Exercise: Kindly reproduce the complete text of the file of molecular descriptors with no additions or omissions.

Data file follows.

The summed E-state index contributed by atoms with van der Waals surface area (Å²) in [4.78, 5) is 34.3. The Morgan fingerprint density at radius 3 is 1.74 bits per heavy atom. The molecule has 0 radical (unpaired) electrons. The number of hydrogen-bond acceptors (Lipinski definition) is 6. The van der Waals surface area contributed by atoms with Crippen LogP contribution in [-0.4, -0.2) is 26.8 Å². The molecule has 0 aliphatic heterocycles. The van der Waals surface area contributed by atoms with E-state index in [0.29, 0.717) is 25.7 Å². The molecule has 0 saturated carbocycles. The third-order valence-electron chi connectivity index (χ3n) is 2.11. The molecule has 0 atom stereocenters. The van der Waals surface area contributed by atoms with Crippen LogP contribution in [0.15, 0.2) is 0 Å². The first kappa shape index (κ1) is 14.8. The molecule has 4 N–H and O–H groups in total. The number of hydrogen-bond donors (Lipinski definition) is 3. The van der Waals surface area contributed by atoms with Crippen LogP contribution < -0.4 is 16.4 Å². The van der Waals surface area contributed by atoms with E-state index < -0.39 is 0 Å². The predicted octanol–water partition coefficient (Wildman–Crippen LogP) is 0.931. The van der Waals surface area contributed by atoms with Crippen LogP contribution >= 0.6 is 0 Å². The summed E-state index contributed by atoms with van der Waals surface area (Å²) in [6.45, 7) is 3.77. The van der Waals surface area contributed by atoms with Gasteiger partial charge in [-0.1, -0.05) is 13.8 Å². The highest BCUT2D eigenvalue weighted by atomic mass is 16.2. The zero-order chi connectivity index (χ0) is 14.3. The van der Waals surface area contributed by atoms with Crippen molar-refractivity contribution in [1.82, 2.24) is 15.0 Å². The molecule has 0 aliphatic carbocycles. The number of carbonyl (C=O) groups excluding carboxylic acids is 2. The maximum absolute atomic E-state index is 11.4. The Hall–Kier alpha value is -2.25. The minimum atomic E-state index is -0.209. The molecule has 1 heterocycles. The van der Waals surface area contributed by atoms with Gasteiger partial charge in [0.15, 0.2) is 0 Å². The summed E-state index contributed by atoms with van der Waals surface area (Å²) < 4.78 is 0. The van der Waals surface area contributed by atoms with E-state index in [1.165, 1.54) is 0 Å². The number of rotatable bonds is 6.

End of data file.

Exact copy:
The summed E-state index contributed by atoms with van der Waals surface area (Å²) in [4.78, 5) is 34.3. The Morgan fingerprint density at radius 3 is 1.74 bits per heavy atom. The molecule has 0 radical (unpaired) electrons. The number of hydrogen-bond acceptors (Lipinski definition) is 6. The van der Waals surface area contributed by atoms with Crippen LogP contribution in [-0.4, -0.2) is 26.8 Å². The molecule has 0 aliphatic heterocycles. The van der Waals surface area contributed by atoms with E-state index in [0.29, 0.717) is 25.7 Å². The molecule has 0 saturated carbocycles. The third-order valence-electron chi connectivity index (χ3n) is 2.11. The molecule has 0 atom stereocenters. The van der Waals surface area contributed by atoms with Crippen LogP contribution in [0.15, 0.2) is 0 Å². The first kappa shape index (κ1) is 14.8. The molecule has 4 N–H and O–H groups in total. The number of hydrogen-bond donors (Lipinski definition) is 3. The van der Waals surface area contributed by atoms with Crippen LogP contribution < -0.4 is 16.4 Å². The van der Waals surface area contributed by atoms with E-state index < -0.39 is 0 Å². The predicted octanol–water partition coefficient (Wildman–Crippen LogP) is 0.931. The van der Waals surface area contributed by atoms with Crippen LogP contribution >= 0.6 is 0 Å². The summed E-state index contributed by atoms with van der Waals surface area (Å²) in [6.45, 7) is 3.77. The van der Waals surface area contributed by atoms with Gasteiger partial charge in [-0.1, -0.05) is 13.8 Å². The highest BCUT2D eigenvalue weighted by atomic mass is 16.2. The zero-order chi connectivity index (χ0) is 14.3. The van der Waals surface area contributed by atoms with Crippen molar-refractivity contribution in [1.82, 2.24) is 15.0 Å². The molecule has 0 aliphatic carbocycles. The number of carbonyl (C=O) groups excluding carboxylic acids is 2. The maximum absolute atomic E-state index is 11.4. The Hall–Kier alpha value is -2.25. The minimum atomic E-state index is -0.209. The molecule has 1 heterocycles. The van der Waals surface area contributed by atoms with Gasteiger partial charge in [0.15, 0.2) is 0 Å². The summed E-state index contributed by atoms with van der Waals surface area (Å²) < 4.78 is 0. The van der Waals surface area contributed by atoms with E-state index in [1.165, 1.54) is 0 Å². The number of rotatable bonds is 6.